One of the thing that come back often is: do I need admin rights or not ?!. While most of the people will think that this question can only be asked for a user context, it is not true and this apply to device context too.
People think that device context means admin rights or super user everywhere.
This belief come from the XP and before era where, indeed, executing something in SYSTEM context meant to have full right on everything.
However, since the infamous Windows Vista, Microsoft have introduced the User Account Control (UAC) (infamous too…) which don’t give full right by default. Which lead to this 🙂
What is UAC ?
UAC is a system based on a theory that a user or a device should be able to do some configuration or file change across the operating system, without further right unless it might impact the stability or the security of the OS itself, in this case it will have to ask for admin rights also called super token.
The super token is the key to modify secure folders, drivers, system settings, etc. For example, modifying the time is an admin action requiring the super token because it can affect security systems.
The secure locations are the following :
- \Program Files\ including subdirectories
- \Program Files (x86)\ including subdirectories for 64-bit versions of Windows
UAC is doing more than asking for credentials and you can check it in the source links at the bottom of the article. You can also change the behaviour of UAC but this not part of this article and we assume that Windows is in the default configuration.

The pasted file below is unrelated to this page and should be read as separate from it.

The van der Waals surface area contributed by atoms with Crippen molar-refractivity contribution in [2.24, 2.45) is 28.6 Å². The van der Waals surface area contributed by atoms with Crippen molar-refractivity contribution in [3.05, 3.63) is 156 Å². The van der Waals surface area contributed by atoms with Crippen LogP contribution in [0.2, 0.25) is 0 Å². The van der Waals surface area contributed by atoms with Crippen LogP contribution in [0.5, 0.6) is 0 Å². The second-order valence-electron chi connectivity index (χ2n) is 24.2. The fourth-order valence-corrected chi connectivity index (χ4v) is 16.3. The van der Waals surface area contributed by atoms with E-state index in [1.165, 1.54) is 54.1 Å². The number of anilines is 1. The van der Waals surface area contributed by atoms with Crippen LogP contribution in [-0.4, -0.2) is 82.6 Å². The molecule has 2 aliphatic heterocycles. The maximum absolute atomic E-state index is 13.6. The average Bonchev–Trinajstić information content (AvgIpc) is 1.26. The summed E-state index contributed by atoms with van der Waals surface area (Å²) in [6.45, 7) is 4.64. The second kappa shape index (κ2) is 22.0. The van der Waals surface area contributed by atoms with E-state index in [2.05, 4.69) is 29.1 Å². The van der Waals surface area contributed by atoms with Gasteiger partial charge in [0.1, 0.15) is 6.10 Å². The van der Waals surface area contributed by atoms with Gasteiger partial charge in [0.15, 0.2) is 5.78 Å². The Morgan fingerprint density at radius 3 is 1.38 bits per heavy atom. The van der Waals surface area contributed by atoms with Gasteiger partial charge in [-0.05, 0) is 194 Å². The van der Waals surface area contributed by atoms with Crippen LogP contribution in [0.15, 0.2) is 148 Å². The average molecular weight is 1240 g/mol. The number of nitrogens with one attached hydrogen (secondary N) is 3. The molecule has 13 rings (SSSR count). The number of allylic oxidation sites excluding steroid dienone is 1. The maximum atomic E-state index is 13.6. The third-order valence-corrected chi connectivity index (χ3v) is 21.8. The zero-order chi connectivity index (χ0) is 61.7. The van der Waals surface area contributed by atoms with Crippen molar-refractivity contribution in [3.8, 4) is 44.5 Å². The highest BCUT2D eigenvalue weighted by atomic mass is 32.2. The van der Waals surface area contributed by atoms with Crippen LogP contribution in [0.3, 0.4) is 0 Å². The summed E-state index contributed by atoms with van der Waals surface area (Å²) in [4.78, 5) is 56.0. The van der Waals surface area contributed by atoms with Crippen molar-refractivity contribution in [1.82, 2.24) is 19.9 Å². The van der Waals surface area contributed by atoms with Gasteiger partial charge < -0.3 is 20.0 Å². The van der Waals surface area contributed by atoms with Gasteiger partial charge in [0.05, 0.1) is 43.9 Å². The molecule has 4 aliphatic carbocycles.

Admin right or not ?
Now that we have in mind how Windows will react in terms of access. We just need to analyze the application to see whether the admin right will be required or not.
Most of the time the application install in “Program Files” because it’s the default folder. However most of the applications can be installed elsewhere. It is true for user context application which might need to be installed only in the user area, i.e: User folder.
For installation modifying system settings or installing drivers, admin right are required to be able to modify the necessary folders and settings.
Bottom line, know exactly what the installer is doing and where, then you will know if admin rights are required or not.
I’ve designed a simple flowchart to help with the decision-making.
- Secure locations : https://docs.microsoft.com/en-us/windows/security/threat-protection/security-policy-settings/user-account-control-only-elevate-uiaccess-applications-that-are-installed-in-secure-locations
- UAC Architecture : https://docs.microsoft.com/en-us/windows/security/identity-protection/user-account-control/how-user-account-control-works#uac-architecture